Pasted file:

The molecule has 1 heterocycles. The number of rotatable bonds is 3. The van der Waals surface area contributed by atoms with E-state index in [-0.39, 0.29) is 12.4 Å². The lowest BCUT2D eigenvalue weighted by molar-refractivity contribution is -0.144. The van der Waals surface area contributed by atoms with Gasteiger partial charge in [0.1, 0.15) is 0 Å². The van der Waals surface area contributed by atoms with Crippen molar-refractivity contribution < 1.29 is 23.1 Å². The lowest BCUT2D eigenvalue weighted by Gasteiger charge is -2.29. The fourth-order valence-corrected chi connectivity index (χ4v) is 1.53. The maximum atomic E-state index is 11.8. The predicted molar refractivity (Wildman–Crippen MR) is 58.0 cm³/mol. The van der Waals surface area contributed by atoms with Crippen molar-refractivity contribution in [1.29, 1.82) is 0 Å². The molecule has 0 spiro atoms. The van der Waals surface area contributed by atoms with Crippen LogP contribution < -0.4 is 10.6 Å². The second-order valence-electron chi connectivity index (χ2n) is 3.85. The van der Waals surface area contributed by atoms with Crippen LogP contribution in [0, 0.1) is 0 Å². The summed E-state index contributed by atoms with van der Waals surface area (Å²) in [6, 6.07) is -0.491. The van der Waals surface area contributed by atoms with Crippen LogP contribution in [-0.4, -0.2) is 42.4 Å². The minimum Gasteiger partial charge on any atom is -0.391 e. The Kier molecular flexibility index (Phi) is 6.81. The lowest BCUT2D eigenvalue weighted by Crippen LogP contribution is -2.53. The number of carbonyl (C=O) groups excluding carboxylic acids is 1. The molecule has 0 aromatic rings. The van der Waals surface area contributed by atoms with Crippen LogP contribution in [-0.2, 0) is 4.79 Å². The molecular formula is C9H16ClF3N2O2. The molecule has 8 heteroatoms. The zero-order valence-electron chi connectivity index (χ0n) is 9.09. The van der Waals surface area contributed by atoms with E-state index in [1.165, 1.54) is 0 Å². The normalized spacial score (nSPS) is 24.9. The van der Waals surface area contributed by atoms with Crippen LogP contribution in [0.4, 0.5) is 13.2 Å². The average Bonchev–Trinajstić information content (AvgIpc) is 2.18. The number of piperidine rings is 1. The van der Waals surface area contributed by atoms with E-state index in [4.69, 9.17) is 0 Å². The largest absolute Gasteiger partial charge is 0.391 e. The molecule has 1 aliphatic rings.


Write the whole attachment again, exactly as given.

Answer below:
The molecule has 1 heterocycles. The number of rotatable bonds is 3. The van der Waals surface area contributed by atoms with E-state index in [-0.39, 0.29) is 12.4 Å². The lowest BCUT2D eigenvalue weighted by molar-refractivity contribution is -0.144. The van der Waals surface area contributed by atoms with Gasteiger partial charge in [0.1, 0.15) is 0 Å². The van der Waals surface area contributed by atoms with Crippen molar-refractivity contribution < 1.29 is 23.1 Å². The lowest BCUT2D eigenvalue weighted by Gasteiger charge is -2.29. The fourth-order valence-corrected chi connectivity index (χ4v) is 1.53. The maximum atomic E-state index is 11.8. The predicted molar refractivity (Wildman–Crippen MR) is 58.0 cm³/mol. The van der Waals surface area contributed by atoms with Crippen molar-refractivity contribution in [1.29, 1.82) is 0 Å². The molecule has 0 spiro atoms. The van der Waals surface area contributed by atoms with Crippen LogP contribution < -0.4 is 10.6 Å². The second-order valence-electron chi connectivity index (χ2n) is 3.85. The van der Waals surface area contributed by atoms with Crippen LogP contribution in [0, 0.1) is 0 Å². The summed E-state index contributed by atoms with van der Waals surface area (Å²) in [6, 6.07) is -0.491. The van der Waals surface area contributed by atoms with Crippen LogP contribution in [-0.4, -0.2) is 42.4 Å². The minimum Gasteiger partial charge on any atom is -0.391 e. The Kier molecular flexibility index (Phi) is 6.81. The lowest BCUT2D eigenvalue weighted by Crippen LogP contribution is -2.53. The number of carbonyl (C=O) groups excluding carboxylic acids is 1. The molecule has 0 aromatic rings. The van der Waals surface area contributed by atoms with Crippen LogP contribution in [-0.2, 0) is 4.79 Å². The molecular formula is C9H16ClF3N2O2. The molecule has 8 heteroatoms. The zero-order valence-electron chi connectivity index (χ0n) is 9.09. The van der Waals surface area contributed by atoms with E-state index in [1.165, 1.54) is 0 Å². The normalized spacial score (nSPS) is 24.9. The van der Waals surface area contributed by atoms with Crippen LogP contribution in [0.4, 0.5) is 13.2 Å². The average Bonchev–Trinajstić information content (AvgIpc) is 2.18. The number of piperidine rings is 1. The van der Waals surface area contributed by atoms with E-state index in [4.69, 9.17) is 0 Å². The largest absolute Gasteiger partial charge is 0.391 e. The molecule has 1 aliphatic rings.